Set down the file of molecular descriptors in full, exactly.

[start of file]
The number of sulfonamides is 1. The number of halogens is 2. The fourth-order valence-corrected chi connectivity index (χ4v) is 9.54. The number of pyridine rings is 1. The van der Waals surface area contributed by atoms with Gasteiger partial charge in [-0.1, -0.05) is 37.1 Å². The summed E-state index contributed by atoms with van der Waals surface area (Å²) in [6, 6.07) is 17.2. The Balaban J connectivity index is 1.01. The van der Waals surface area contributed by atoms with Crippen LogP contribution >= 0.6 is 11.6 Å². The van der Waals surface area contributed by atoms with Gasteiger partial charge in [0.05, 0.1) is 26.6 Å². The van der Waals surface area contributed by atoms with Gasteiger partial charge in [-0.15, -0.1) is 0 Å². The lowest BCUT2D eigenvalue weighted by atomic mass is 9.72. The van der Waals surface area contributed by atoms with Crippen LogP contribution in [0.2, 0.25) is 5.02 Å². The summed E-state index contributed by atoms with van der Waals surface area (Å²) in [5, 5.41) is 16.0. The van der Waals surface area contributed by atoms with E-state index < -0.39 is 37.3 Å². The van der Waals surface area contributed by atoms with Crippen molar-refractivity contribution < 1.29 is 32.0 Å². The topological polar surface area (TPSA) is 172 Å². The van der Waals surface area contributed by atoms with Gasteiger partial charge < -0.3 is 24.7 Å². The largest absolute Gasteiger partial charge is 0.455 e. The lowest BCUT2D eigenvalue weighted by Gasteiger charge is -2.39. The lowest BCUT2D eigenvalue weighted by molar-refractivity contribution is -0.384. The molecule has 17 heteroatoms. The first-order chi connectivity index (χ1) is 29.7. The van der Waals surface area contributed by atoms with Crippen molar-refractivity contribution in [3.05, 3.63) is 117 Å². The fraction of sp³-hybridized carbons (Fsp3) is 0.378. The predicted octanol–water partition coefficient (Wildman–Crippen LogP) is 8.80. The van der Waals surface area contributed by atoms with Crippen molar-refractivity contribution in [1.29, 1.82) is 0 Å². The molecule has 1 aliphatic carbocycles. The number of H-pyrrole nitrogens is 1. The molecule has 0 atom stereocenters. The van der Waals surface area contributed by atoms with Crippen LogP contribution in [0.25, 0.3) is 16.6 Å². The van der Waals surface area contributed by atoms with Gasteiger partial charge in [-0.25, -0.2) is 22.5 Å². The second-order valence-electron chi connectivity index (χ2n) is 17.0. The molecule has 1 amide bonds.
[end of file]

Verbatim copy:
The number of sulfonamides is 1. The number of halogens is 2. The fourth-order valence-corrected chi connectivity index (χ4v) is 9.54. The number of pyridine rings is 1. The van der Waals surface area contributed by atoms with Gasteiger partial charge in [-0.1, -0.05) is 37.1 Å². The summed E-state index contributed by atoms with van der Waals surface area (Å²) in [6, 6.07) is 17.2. The Balaban J connectivity index is 1.01. The van der Waals surface area contributed by atoms with Crippen LogP contribution >= 0.6 is 11.6 Å². The van der Waals surface area contributed by atoms with Gasteiger partial charge in [0.05, 0.1) is 26.6 Å². The van der Waals surface area contributed by atoms with Gasteiger partial charge in [-0.15, -0.1) is 0 Å². The lowest BCUT2D eigenvalue weighted by atomic mass is 9.72. The van der Waals surface area contributed by atoms with Crippen LogP contribution in [0.2, 0.25) is 5.02 Å². The summed E-state index contributed by atoms with van der Waals surface area (Å²) in [5, 5.41) is 16.0. The van der Waals surface area contributed by atoms with E-state index < -0.39 is 37.3 Å². The van der Waals surface area contributed by atoms with Crippen molar-refractivity contribution < 1.29 is 32.0 Å². The topological polar surface area (TPSA) is 172 Å². The van der Waals surface area contributed by atoms with Gasteiger partial charge < -0.3 is 24.7 Å². The largest absolute Gasteiger partial charge is 0.455 e. The lowest BCUT2D eigenvalue weighted by Gasteiger charge is -2.39. The lowest BCUT2D eigenvalue weighted by molar-refractivity contribution is -0.384. The molecule has 17 heteroatoms. The first-order chi connectivity index (χ1) is 29.7. The van der Waals surface area contributed by atoms with Crippen molar-refractivity contribution in [3.05, 3.63) is 117 Å². The fraction of sp³-hybridized carbons (Fsp3) is 0.378. The predicted octanol–water partition coefficient (Wildman–Crippen LogP) is 8.80. The van der Waals surface area contributed by atoms with Crippen molar-refractivity contribution in [1.29, 1.82) is 0 Å². The molecule has 1 aliphatic carbocycles. The number of H-pyrrole nitrogens is 1. The molecule has 0 atom stereocenters. The van der Waals surface area contributed by atoms with Crippen LogP contribution in [0.25, 0.3) is 16.6 Å². The van der Waals surface area contributed by atoms with Gasteiger partial charge in [-0.25, -0.2) is 22.5 Å². The second-order valence-electron chi connectivity index (χ2n) is 17.0. The molecule has 1 amide bonds.